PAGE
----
The potential for carbohydrate overfeeding to reverse the adverse psychophysiological effects of low energy availability
Deadline 12 May – now closed for applications
This project will explore if short-term carbohydrate overfeeding can reverse the negative effects of low energy availability (LEA). LEA is a complex condition that arises when individuals present with severe negative energy balance due to high levels of energy expenditure, inadequate energy intake, or a combination of the two. An increased prevalence of disordered eating and exercise behaviours worldwide is placing more individuals at risk of LEA. Negative outcomes associated with LEA include depression, loss of menstruation, eating disorders/disordered eating, reductions in cognition and focus, impaired bone health, and immunosuppression. Despite these negative outcomes, limited research has been done investigating treatment strategies for LEA, with research typically using long term refeeding. Work is needed to see if these long treatments can be reduced to ensure individuals can get back to optimum health quicker.
Participants will follow 3-days of habitual eating, and 3-days of a carbohydrate overfeeding protocol to put them into a high energy availability state, in a randomised order. Participants will come to the Welkin labs after both conditions and perform cognitive based tasks, a mood state questionnaire, and a muscle damaging protocol.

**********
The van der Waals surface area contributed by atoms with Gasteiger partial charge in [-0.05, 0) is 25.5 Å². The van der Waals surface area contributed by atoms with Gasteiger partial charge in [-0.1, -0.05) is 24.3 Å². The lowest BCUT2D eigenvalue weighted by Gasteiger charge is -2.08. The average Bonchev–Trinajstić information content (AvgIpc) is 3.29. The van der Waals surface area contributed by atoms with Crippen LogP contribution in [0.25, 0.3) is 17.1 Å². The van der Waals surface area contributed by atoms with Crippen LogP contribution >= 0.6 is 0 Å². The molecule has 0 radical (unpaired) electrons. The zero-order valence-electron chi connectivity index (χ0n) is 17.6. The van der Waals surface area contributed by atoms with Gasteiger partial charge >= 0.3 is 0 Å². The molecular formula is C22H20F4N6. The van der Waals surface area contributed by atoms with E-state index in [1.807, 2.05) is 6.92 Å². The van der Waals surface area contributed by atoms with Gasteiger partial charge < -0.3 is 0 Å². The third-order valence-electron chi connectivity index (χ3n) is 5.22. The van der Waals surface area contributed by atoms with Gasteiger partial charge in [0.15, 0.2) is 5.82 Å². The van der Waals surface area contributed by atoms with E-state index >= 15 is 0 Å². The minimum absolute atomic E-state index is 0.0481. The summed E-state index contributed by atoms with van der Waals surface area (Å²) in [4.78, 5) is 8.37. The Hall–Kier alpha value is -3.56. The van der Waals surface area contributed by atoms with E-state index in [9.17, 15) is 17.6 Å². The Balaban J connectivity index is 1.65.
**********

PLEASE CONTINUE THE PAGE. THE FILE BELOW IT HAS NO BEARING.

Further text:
It is expected that the short-term overfeeding protocol will reduce muscle damage and inflammation, improve cognition, and improve mood state compared to the habitual eating condition. This will serve as preliminary data to show that some of the adverse effects of LEA can be reversed using a short-term feeding protocol, and lead to further research to ascertain whether the same protocol can reverse other psychophysiological parameters.
Tasks and activities to be undertaken by the PGT student:
- Participant care
- Assisting and leading the muscle damage protocol.
- Analysis of blood samples.
- Analysis of other recorded data (using SPSS).
- Assisting with writing up the research paper.
Experience and knowledge required/desired:
- Experience of working with external participants.
- Experience/knowledge of muscle damage protocols.
- Knowledge and experience of using SPSS (or other statistical packages).
- Please note, required experience is more likely to be at postgraduate taught level
Skills, knowledge, experience to be gained:
- Knowledge of how to take and analyse blood samples for inflammatory markers.
- Experience of leading muscle damage protocols.
- Experience working with external participants.
- Knowledge of the ethical process involved with research projects.
- Experience of running a research project.
- Experience of budgeting for a research project.
- Experience of higher-level data analysis.
- Experience of writing a research paper.
Project lead: Greg Wright, G.Wright8@uni.brighton.ac.uk
School: Sport and Health Sciences